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6.
  • Ludvigsson, Jonas, et al. (författare)
  • Exclusive breastfeeding and risk of atopic dermatitis in some 8300 infants
  • 2005
  • Ingår i: Pediatric Allergy and Immunology. - 0905-6157 .- 1399-3038. ; 16:3, s. 201-208
  • Tidskriftsartikel (refereegranskat)abstract
    • Earlier studies on breastfeeding and atopy in infants have yielded contradictory results. We examined the relationship between exclusive breastfeeding and atopic dermatitis (AD) in a cohort of infants born between 1 October 1997 and 1 October 1999 in south-east Sweden. We evaluated the risk of AD 'at least once' or 'at least three times' during the first year of life in relation to duration of exclusive breastfeeding: < 4 months (short exclusive breastfeeding, SEBF) vs. ≥4 months. All data were obtained through questionnaires. Of 8346 infants with breastfeeding data, 1943 (23.3%) had suffered from AD during the first year of life. Duration of exclusive breastfeeding was not associated with lower risk of AD (p = 0.868). SEBF did not influence the risk of any AD (OR = 1.03, 95% CI OR = 0.91-1.17, p = 0.614) or AD at least three times (OR = 0.97, 95% CI OR = 0.81-1.16, p = 0.755) during the first year of life. Adjustment for confounders did not change these point estimates. Neither was there any link between SEBF and risk of AD among infants with a family history of atopy [adjusted odds ratio (AOR) = 1.16, 95% CI AOR = 0.90-1.48, p = 0.254]. Furred pets at home were linked to a lower risk of AD both among infants with a family history of atopy (AOR = 0.76, 95% CI AOR = 0.60-0.96, p = 0.021) and among infants with no such history (AOR = 0.79, 95% CI AOR = 0.69-0.90, p < 0.001). Infants with no family history of atopy were less prone to develop AD if parents smoked (AOR = 0.76, 95% CI AOR = 0.61-0.95, p = 0.016). This study indicates that exclusive breastfeeding does not influence the risk of AD during the first year of life, while presence of furred pets at home seems to be negatively associated with AD. Copyright © 2005 Blackwell Munksgaard.
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7.
  • Ludvigsson, Jonas F., et al. (författare)
  • Celiac disease and risk of subsequent type 1 diabetes : a general population cohort study of children and adolescents
  • 2006
  • Ingår i: Diabetes Care. - 0149-5992 .- 1935-5548. ; 29:11, s. 2483-2488
  • Tidskriftsartikel (refereegranskat)abstract
    • OBJECTIVE: Earlier studies suggest that children with type 1 diabetes are more likely to have a subsequent diagnosis of celiac disease. However, research is sparse on the risk of subsequent type 1 diabetes in individuals with celiac disease. We sought to determine the risk of subsequent type 1 diabetes diagnosed before the age of 20 years in children and adolescents with celiac disease in a national, general population-based cohort. RESEARCH DESIGN AND METHODS: We identified 9,243 children with a diagnosis of celiac disease in the Swedish national inpatient register between 1964 and 2003. We then identified five reference individuals matched at time of diagnosis for age, calendar year, sex, and county (n = 45,680). Only individuals with >1 year of follow-up after study entry (diagnosis of celiac disease) were included in the analyses. RESULTS: Celiac disease was associated with a statistically significantly increased risk of subsequent type 1 diabetes before age 20 years (hazard ratio 2.4 [95% CI 1.9-3.0], P < 0.001). This risk increase was seen regardless of whether celiac disease was first diagnosed between 0 and 2 (2.2 [1.7-2.9], P < 0.001) or 3 and 20 (3.4 [1.9-6.1], P < 0.001) years of age. Individuals with prior celiac disease were also at increased risk of ketoacidosis or diabetic coma before the age of 20 years (2.3 [1.4-3.9], P = 0.001). CONCLUSIONS: Children with celiac disease are at increased risk of subsequent type 1 diabetes. This risk increase is low considering that 95% of individuals with celiac disease are HLA-DQ2 positive.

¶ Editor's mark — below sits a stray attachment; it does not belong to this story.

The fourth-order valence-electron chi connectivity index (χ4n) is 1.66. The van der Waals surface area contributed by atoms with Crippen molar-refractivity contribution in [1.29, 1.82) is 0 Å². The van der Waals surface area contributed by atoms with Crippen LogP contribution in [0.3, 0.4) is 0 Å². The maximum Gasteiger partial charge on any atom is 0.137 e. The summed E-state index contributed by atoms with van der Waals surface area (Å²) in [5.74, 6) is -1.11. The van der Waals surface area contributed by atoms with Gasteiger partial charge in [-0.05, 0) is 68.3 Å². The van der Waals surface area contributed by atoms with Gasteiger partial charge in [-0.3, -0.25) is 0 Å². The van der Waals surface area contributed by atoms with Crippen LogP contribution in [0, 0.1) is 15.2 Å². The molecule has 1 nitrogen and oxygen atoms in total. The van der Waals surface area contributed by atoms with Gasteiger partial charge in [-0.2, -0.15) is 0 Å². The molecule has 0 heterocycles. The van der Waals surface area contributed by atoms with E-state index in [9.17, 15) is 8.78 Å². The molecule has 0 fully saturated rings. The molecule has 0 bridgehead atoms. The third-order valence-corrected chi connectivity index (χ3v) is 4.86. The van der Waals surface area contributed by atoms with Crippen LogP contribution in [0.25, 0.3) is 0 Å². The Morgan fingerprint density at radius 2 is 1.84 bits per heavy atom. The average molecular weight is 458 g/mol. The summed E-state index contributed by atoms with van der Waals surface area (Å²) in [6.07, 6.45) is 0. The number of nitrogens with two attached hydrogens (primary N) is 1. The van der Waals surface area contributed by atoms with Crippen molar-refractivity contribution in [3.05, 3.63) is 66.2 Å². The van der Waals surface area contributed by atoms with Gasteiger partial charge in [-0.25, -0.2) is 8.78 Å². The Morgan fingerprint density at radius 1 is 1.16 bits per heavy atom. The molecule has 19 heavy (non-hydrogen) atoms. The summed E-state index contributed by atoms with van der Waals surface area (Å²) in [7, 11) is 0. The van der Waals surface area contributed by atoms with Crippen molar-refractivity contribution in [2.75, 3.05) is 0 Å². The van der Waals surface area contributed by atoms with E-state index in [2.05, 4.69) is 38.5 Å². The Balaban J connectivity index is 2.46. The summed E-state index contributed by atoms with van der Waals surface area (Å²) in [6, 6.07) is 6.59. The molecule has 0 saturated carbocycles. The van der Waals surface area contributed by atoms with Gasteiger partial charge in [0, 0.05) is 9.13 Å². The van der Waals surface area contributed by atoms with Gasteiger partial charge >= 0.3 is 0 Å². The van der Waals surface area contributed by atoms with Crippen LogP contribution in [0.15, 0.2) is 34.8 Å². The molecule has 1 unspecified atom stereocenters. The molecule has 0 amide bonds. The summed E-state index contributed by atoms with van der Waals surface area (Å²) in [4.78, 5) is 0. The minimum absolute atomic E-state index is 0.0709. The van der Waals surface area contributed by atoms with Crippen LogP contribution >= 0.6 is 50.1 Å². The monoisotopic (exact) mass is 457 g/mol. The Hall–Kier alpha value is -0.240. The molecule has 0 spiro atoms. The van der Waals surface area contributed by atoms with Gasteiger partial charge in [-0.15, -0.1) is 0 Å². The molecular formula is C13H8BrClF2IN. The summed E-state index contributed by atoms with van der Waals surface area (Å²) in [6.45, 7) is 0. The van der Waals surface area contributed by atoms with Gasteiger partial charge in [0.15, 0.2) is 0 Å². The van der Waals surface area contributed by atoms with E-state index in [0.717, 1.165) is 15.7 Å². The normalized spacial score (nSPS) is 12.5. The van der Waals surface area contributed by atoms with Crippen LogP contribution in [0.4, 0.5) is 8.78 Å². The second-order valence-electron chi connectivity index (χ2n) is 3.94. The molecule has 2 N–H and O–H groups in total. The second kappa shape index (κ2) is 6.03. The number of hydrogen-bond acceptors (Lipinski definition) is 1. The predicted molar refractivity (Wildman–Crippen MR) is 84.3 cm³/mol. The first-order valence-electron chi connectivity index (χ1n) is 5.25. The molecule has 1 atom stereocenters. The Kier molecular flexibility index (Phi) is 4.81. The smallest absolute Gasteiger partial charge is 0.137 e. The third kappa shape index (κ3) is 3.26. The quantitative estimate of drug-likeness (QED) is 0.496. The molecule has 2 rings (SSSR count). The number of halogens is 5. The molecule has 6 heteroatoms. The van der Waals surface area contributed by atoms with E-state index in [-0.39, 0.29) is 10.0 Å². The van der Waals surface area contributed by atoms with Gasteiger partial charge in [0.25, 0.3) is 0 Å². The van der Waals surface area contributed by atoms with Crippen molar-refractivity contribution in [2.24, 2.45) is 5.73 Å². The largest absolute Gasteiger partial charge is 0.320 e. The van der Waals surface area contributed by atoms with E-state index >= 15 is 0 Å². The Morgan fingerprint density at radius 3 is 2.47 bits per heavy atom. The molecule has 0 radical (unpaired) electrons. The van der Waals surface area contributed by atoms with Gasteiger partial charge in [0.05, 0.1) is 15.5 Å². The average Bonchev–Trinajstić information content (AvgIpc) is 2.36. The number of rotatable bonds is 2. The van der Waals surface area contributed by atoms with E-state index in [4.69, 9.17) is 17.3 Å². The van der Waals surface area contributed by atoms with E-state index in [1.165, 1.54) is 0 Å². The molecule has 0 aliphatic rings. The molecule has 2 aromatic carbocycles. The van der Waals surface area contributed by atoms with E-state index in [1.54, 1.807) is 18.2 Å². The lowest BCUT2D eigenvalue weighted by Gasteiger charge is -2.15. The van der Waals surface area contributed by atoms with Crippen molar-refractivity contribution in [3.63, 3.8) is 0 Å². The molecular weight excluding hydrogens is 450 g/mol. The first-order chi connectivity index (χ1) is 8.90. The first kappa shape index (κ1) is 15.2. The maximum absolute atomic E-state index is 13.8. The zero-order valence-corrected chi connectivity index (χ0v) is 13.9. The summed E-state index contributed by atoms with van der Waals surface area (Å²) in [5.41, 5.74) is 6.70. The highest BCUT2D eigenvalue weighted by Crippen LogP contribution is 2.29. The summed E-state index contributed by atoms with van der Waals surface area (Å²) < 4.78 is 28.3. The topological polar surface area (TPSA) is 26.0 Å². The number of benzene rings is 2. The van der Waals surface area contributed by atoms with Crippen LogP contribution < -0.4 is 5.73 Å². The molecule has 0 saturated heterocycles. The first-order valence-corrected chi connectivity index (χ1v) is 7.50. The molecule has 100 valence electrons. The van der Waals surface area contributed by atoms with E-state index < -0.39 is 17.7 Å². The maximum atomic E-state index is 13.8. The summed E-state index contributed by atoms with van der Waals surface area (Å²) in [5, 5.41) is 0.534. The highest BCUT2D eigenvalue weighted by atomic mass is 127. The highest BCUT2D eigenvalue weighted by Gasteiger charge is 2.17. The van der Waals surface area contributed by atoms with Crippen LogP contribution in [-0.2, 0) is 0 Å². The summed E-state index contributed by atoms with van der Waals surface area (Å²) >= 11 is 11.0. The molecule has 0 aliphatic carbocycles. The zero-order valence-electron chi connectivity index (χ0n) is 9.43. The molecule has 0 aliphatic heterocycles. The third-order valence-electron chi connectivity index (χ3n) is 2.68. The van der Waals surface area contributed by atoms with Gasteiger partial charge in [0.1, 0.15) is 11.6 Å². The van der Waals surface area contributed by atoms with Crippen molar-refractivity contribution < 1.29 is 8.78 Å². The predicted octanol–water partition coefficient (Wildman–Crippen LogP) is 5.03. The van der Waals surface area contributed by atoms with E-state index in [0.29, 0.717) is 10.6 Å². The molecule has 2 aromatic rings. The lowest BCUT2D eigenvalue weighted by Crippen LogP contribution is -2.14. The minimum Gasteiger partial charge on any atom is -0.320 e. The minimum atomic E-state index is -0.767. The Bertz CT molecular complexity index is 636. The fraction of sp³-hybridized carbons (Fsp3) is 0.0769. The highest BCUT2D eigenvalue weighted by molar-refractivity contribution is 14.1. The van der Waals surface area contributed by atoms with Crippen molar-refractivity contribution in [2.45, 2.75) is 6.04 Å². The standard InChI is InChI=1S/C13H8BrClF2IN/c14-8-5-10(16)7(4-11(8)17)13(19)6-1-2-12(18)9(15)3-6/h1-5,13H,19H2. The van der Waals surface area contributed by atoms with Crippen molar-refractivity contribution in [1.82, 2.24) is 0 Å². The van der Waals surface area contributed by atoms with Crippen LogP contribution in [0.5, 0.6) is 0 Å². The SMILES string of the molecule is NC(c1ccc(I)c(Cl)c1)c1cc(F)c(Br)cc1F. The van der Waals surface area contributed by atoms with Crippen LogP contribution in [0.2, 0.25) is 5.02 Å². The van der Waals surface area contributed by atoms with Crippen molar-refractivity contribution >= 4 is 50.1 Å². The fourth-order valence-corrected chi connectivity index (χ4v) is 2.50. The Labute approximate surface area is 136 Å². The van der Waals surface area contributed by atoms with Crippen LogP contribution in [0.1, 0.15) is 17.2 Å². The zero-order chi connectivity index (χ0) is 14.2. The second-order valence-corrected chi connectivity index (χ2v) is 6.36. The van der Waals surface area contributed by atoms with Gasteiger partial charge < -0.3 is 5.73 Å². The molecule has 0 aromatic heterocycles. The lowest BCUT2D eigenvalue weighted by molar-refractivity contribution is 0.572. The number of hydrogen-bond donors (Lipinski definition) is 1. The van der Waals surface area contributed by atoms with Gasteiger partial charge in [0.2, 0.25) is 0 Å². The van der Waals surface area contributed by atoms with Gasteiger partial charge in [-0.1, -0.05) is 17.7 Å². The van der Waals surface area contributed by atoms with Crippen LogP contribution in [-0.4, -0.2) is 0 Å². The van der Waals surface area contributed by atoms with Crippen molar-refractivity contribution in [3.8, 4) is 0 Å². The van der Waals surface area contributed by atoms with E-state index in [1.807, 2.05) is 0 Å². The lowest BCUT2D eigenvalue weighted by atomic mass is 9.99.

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8.
  • Ludvigsson, Jonas F., et al. (författare)
  • Coeliac disease and risk of renal disease : a general population cohort study
  • 2006
  • Ingår i: Nephrology, Dialysis and Transplantation. - 0931-0509 .- 1460-2385. ; 21:7, s. 1809-1815
  • Tidskriftsartikel (refereegranskat)abstract
    • BACKGROUND: Coeliac disease (CD) may be a risk factor for renal disease. METHODS: We investigated the risk of any form of glomerulonephritis (GN) (acute, chronic and non-specified), chronic glomerulonephritis (CGN) and renal replacement therapy including dialysis treatment and kidney transplantation (KT) in patients with CD in a general population-based cohort study. We used Cox regression to assess the risk of renal disease in 14,336 patients who had received a diagnosis of CD (1964-2003) and 69,875 reference individuals matched for age, calendar year, sex and county. Patients were identified using the Swedish Hospital Discharge Registry. Follow-up began 1 year after study entry. RESULTS: CD was associated with an increased risk of any form of GN (hazard ratio (HR) = 1.64; 95% confidence intervals (CI) = 1.01-2.66; P = 0.046; 89 events), CGN (HR = 2.65; 95% CI = 1.34-5.24; P = 0.005; 39 events), dialysis (HR = 3.48; 95% CI = 2.26-5.37; P < 0.001; 102 positive events) and KT (HR = 3.15; 95% CI = 1.29-7.71; P = 0.012; 22 events). CONCLUSION: We suggest that immune characteristics associated with CD increase the risk of chronic renal disease. Individuals with CD may also be at a moderately increased risk of any form of GN.